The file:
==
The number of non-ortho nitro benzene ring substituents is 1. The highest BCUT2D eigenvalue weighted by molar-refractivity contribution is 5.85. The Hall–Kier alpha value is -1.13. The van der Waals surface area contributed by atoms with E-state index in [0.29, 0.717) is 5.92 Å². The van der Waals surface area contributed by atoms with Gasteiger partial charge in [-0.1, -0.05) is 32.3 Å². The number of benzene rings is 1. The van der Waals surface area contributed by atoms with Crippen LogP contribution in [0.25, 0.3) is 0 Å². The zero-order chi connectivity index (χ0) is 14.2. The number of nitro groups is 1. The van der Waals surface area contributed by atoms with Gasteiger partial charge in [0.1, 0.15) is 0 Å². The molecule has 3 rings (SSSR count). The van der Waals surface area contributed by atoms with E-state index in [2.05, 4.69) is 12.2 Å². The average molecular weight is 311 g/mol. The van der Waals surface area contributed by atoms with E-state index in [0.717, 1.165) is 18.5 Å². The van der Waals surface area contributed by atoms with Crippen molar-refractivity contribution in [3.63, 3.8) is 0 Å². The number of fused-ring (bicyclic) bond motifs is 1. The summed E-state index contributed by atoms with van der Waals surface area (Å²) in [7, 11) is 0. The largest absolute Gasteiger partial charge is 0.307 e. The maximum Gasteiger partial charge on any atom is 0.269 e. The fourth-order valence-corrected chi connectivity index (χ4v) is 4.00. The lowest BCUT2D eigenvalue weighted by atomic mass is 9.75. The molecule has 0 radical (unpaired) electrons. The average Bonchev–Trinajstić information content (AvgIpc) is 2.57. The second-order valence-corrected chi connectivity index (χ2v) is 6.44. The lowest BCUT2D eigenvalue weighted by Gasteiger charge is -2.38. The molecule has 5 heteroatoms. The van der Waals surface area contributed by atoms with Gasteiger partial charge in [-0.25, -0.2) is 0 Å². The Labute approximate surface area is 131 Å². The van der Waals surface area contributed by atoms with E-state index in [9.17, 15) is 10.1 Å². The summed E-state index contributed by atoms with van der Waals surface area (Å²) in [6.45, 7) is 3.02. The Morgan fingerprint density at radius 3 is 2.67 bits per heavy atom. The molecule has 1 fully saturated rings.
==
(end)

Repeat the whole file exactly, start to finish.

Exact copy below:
The number of non-ortho nitro benzene ring substituents is 1. The highest BCUT2D eigenvalue weighted by molar-refractivity contribution is 5.85. The Hall–Kier alpha value is -1.13. The van der Waals surface area contributed by atoms with E-state index in [0.29, 0.717) is 5.92 Å². The van der Waals surface area contributed by atoms with Gasteiger partial charge in [-0.1, -0.05) is 32.3 Å². The number of benzene rings is 1. The van der Waals surface area contributed by atoms with Crippen LogP contribution in [0.25, 0.3) is 0 Å². The zero-order chi connectivity index (χ0) is 14.2. The number of nitro groups is 1. The van der Waals surface area contributed by atoms with Gasteiger partial charge in [0.1, 0.15) is 0 Å². The molecule has 3 rings (SSSR count). The van der Waals surface area contributed by atoms with E-state index in [2.05, 4.69) is 12.2 Å². The average molecular weight is 311 g/mol. The van der Waals surface area contributed by atoms with E-state index in [0.717, 1.165) is 18.5 Å². The van der Waals surface area contributed by atoms with Crippen molar-refractivity contribution in [3.63, 3.8) is 0 Å². The number of fused-ring (bicyclic) bond motifs is 1. The summed E-state index contributed by atoms with van der Waals surface area (Å²) in [7, 11) is 0. The largest absolute Gasteiger partial charge is 0.307 e. The maximum Gasteiger partial charge on any atom is 0.269 e. The fourth-order valence-corrected chi connectivity index (χ4v) is 4.00. The lowest BCUT2D eigenvalue weighted by atomic mass is 9.75. The molecule has 0 radical (unpaired) electrons. The average Bonchev–Trinajstić information content (AvgIpc) is 2.57. The second-order valence-corrected chi connectivity index (χ2v) is 6.44. The lowest BCUT2D eigenvalue weighted by Gasteiger charge is -2.38. The molecule has 5 heteroatoms. The van der Waals surface area contributed by atoms with Gasteiger partial charge in [-0.25, -0.2) is 0 Å². The Labute approximate surface area is 131 Å². The van der Waals surface area contributed by atoms with E-state index in [9.17, 15) is 10.1 Å². The summed E-state index contributed by atoms with van der Waals surface area (Å²) in [6.45, 7) is 3.02. The Morgan fingerprint density at radius 3 is 2.67 bits per heavy atom. The molecule has 1 fully saturated rings.